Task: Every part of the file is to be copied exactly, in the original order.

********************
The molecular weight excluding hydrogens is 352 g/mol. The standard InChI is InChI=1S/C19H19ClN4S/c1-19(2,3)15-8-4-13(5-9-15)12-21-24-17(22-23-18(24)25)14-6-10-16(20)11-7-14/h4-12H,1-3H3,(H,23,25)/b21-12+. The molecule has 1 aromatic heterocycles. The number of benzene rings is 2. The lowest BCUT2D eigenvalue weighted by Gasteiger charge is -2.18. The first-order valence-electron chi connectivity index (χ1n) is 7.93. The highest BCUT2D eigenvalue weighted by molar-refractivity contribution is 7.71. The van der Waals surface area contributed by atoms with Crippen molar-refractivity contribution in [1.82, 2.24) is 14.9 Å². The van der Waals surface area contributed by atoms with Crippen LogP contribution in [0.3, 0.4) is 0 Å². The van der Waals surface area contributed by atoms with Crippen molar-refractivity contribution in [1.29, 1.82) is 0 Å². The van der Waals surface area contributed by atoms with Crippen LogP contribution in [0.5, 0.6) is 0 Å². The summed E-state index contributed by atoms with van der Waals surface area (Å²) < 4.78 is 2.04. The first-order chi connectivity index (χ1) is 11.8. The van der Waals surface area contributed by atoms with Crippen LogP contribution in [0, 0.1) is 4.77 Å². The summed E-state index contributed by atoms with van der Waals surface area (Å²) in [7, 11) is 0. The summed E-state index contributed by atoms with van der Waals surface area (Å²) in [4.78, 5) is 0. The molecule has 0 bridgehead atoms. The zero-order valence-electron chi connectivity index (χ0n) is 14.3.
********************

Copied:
The molecular weight excluding hydrogens is 352 g/mol. The standard InChI is InChI=1S/C19H19ClN4S/c1-19(2,3)15-8-4-13(5-9-15)12-21-24-17(22-23-18(24)25)14-6-10-16(20)11-7-14/h4-12H,1-3H3,(H,23,25)/b21-12+. The molecule has 1 aromatic heterocycles. The number of benzene rings is 2. The lowest BCUT2D eigenvalue weighted by Gasteiger charge is -2.18. The first-order valence-electron chi connectivity index (χ1n) is 7.93. The highest BCUT2D eigenvalue weighted by molar-refractivity contribution is 7.71. The van der Waals surface area contributed by atoms with Crippen molar-refractivity contribution in [1.82, 2.24) is 14.9 Å². The van der Waals surface area contributed by atoms with Crippen LogP contribution in [0.3, 0.4) is 0 Å². The van der Waals surface area contributed by atoms with Crippen molar-refractivity contribution in [1.29, 1.82) is 0 Å². The van der Waals surface area contributed by atoms with Crippen LogP contribution in [0.5, 0.6) is 0 Å². The summed E-state index contributed by atoms with van der Waals surface area (Å²) < 4.78 is 2.04. The first-order chi connectivity index (χ1) is 11.8. The van der Waals surface area contributed by atoms with Crippen LogP contribution in [0, 0.1) is 4.77 Å². The summed E-state index contributed by atoms with van der Waals surface area (Å²) in [7, 11) is 0. The summed E-state index contributed by atoms with van der Waals surface area (Å²) in [4.78, 5) is 0. The molecule has 0 bridgehead atoms. The zero-order valence-electron chi connectivity index (χ0n) is 14.3.